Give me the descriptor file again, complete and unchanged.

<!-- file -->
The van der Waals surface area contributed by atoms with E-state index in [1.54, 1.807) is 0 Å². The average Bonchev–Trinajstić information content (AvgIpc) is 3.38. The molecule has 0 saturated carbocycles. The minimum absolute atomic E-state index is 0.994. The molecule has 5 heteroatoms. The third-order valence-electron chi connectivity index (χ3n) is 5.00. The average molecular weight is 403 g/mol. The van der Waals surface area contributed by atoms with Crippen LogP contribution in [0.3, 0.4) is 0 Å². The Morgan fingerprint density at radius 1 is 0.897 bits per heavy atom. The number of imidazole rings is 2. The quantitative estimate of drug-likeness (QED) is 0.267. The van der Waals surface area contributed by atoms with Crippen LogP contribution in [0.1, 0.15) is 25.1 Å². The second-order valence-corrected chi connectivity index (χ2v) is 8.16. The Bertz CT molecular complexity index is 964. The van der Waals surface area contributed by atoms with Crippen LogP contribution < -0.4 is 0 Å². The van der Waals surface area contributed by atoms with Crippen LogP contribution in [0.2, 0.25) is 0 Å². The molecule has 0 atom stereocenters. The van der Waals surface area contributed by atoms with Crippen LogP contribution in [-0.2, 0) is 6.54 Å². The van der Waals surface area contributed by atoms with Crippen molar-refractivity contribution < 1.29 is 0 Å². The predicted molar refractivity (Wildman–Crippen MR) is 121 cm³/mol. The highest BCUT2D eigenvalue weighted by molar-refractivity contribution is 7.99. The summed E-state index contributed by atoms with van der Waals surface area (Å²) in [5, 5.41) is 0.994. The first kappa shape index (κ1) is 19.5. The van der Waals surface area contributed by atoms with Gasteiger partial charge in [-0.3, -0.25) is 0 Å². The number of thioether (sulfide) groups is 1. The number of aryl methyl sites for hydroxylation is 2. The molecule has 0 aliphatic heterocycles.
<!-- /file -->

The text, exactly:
The van der Waals surface area contributed by atoms with E-state index in [1.54, 1.807) is 0 Å². The average Bonchev–Trinajstić information content (AvgIpc) is 3.38. The molecule has 0 saturated carbocycles. The minimum absolute atomic E-state index is 0.994. The molecule has 5 heteroatoms. The third-order valence-electron chi connectivity index (χ3n) is 5.00. The average molecular weight is 403 g/mol. The van der Waals surface area contributed by atoms with Crippen LogP contribution in [0.3, 0.4) is 0 Å². The Morgan fingerprint density at radius 1 is 0.897 bits per heavy atom. The number of imidazole rings is 2. The quantitative estimate of drug-likeness (QED) is 0.267. The van der Waals surface area contributed by atoms with Crippen LogP contribution in [0.1, 0.15) is 25.1 Å². The second-order valence-corrected chi connectivity index (χ2v) is 8.16. The Bertz CT molecular complexity index is 964. The van der Waals surface area contributed by atoms with Crippen LogP contribution < -0.4 is 0 Å². The van der Waals surface area contributed by atoms with Crippen LogP contribution in [0.2, 0.25) is 0 Å². The molecule has 0 atom stereocenters. The van der Waals surface area contributed by atoms with Crippen LogP contribution in [-0.2, 0) is 6.54 Å². The van der Waals surface area contributed by atoms with Crippen molar-refractivity contribution < 1.29 is 0 Å². The predicted molar refractivity (Wildman–Crippen MR) is 121 cm³/mol. The highest BCUT2D eigenvalue weighted by molar-refractivity contribution is 7.99. The summed E-state index contributed by atoms with van der Waals surface area (Å²) in [5, 5.41) is 0.994. The first kappa shape index (κ1) is 19.5. The van der Waals surface area contributed by atoms with Gasteiger partial charge in [-0.3, -0.25) is 0 Å². The number of thioether (sulfide) groups is 1. The number of aryl methyl sites for hydroxylation is 2. The molecule has 0 aliphatic heterocycles.